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Tuesday, January 20, 2009

The inaugural lunch, a salute to Lincoln and to California wines

The menu of today's inaugural lunch was intended to reflect the tastes of Abraham Lincoln: root vegetables, wild game, stewed and scalloped oysters, fresh apples and apple cake. Now, I don't know what kind of wines Lincoln liked but those served during the lunch were not from Illinois but from California.

“Senator Feinstein, being a Californian, was eager to have California wines made the featured wines, and so they are,” said Carole Florman, the inaugural committee's spokeswoman. Senator Dianne Feinstein was the first woman and the first Californian to head the inaugural committee.

So if you wish to dine like Obama, start with a seafood stew paired with a 2007 Duckhorn Sauvignon Blanc Napa Valley. Pheasant and duck should followed, with sour cherry chutney and molasses sweet potatoes, and served with a 2005 Goldeneye Pinot Noir Anderson Valley. The dessert, an apple cinnamon sponge cake with sweet cream should come with a Korbel Natural Champagne Special Inauguration Cuvee. Enjoy!

The full story is here.

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Wednesday, January 14, 2009

The wines of Slovenia

Last Monday, I had the unique opportunity to taste some Slovanian wines with Frank Dietrich of the Blue Danube Wine Company. Founded in 2002, The Blue Danube Wine Company imports and distributes Central European wines to the U.S. market including wines from Austria, Croatia, Hungary, Montenegro, and Slovenia.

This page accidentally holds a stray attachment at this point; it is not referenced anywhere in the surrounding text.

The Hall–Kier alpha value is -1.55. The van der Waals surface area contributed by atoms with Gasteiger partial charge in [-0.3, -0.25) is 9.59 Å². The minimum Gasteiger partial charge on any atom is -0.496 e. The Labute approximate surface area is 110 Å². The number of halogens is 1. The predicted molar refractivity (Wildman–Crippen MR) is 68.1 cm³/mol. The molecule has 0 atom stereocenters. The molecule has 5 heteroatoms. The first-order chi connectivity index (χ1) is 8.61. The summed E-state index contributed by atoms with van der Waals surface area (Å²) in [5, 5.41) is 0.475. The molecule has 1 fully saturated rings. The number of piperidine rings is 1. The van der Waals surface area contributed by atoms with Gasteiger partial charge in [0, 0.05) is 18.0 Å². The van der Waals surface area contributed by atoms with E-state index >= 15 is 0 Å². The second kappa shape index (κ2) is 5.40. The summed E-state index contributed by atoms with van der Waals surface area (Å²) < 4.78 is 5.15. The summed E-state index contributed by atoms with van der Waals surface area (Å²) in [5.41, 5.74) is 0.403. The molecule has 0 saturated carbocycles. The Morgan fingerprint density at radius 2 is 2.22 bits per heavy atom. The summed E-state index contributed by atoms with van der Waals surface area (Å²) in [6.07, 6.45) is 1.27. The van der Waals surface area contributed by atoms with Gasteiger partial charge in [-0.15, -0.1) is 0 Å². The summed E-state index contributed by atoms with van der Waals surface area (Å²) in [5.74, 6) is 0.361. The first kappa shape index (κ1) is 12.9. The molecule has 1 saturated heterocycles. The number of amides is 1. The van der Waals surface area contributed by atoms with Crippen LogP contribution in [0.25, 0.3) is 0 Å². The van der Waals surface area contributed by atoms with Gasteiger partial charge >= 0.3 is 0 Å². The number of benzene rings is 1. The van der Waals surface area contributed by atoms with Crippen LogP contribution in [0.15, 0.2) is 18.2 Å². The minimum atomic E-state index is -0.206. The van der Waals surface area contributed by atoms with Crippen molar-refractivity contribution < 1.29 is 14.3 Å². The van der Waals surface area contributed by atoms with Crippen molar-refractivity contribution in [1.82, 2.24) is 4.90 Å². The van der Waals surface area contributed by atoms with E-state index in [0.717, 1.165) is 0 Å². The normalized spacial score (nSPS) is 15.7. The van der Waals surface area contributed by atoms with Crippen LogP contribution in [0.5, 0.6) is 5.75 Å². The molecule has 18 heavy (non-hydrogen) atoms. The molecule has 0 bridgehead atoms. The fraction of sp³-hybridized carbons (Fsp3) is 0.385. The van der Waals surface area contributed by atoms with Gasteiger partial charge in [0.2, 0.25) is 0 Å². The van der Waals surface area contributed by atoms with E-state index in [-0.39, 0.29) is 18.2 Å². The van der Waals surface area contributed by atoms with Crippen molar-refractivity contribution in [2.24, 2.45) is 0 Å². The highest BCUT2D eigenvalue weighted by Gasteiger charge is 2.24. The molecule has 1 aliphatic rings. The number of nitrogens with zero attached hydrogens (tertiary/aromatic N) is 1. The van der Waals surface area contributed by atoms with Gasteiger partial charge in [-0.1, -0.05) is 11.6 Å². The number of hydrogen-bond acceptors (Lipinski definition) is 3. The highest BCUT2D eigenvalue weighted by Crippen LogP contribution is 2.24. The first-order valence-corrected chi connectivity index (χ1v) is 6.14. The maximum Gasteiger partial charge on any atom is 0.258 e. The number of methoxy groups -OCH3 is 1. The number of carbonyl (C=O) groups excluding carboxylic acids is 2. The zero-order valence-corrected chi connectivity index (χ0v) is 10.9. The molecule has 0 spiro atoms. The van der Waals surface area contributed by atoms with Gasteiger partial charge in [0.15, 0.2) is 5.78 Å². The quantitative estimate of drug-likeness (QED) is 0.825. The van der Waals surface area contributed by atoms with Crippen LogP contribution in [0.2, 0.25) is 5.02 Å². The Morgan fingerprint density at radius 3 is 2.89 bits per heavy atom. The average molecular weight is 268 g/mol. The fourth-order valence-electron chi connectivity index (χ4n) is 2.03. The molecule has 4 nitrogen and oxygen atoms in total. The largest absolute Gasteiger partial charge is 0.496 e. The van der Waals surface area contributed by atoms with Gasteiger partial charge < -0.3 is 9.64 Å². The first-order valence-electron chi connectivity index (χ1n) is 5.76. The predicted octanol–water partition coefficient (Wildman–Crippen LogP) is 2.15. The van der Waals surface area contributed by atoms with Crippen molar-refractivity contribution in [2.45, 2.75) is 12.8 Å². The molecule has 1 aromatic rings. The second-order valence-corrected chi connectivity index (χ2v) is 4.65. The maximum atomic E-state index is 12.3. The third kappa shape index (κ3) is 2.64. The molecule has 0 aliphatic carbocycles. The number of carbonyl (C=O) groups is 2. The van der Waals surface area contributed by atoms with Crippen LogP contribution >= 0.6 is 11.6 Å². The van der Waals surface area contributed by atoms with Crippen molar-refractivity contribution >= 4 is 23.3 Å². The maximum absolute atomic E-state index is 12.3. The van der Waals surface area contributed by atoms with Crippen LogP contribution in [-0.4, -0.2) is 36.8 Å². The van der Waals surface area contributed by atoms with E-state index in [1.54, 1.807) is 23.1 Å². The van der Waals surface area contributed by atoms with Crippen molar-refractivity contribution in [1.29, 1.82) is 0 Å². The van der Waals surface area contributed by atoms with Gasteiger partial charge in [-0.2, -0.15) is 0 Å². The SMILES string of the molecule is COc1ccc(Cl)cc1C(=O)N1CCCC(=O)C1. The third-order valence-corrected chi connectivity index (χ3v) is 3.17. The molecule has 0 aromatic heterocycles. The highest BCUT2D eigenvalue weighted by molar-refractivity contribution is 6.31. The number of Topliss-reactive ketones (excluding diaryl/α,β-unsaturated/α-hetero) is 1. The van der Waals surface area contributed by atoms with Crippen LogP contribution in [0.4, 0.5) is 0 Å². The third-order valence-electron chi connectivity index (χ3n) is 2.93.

Vineyard in the Vipava Valley, Slovenia

Slovenia, which has a rich wine heritage and centuries of winemaking traditions is just emerging on the international wine scene, having modernised its vineyards and improved its winemaking practices. It is a small country (only about 300 kilometers across) with a diverse geography, a wide variety of climates, and three main wine producing regions. Primorje, derived from the Slovene by the sea, is Slovenia's most widely known wine region. It borders Italy's Friuli-Venezia-Giulia with a small part being actually on the Adriatic coast. The region enjoys a Mediterranean climate with warm summers. Posavje or the valley of the Sava River is closer to the Croatian border and has a continental climate. Podravje or the valley of the Drava river is Slovenia's largest wine-growing region. It is located on the northeastern corner of Slovenia, bordering Austria, Hungary, and Croatia, With a mixed Alpine-continental climate, the region's wine production is mostly white.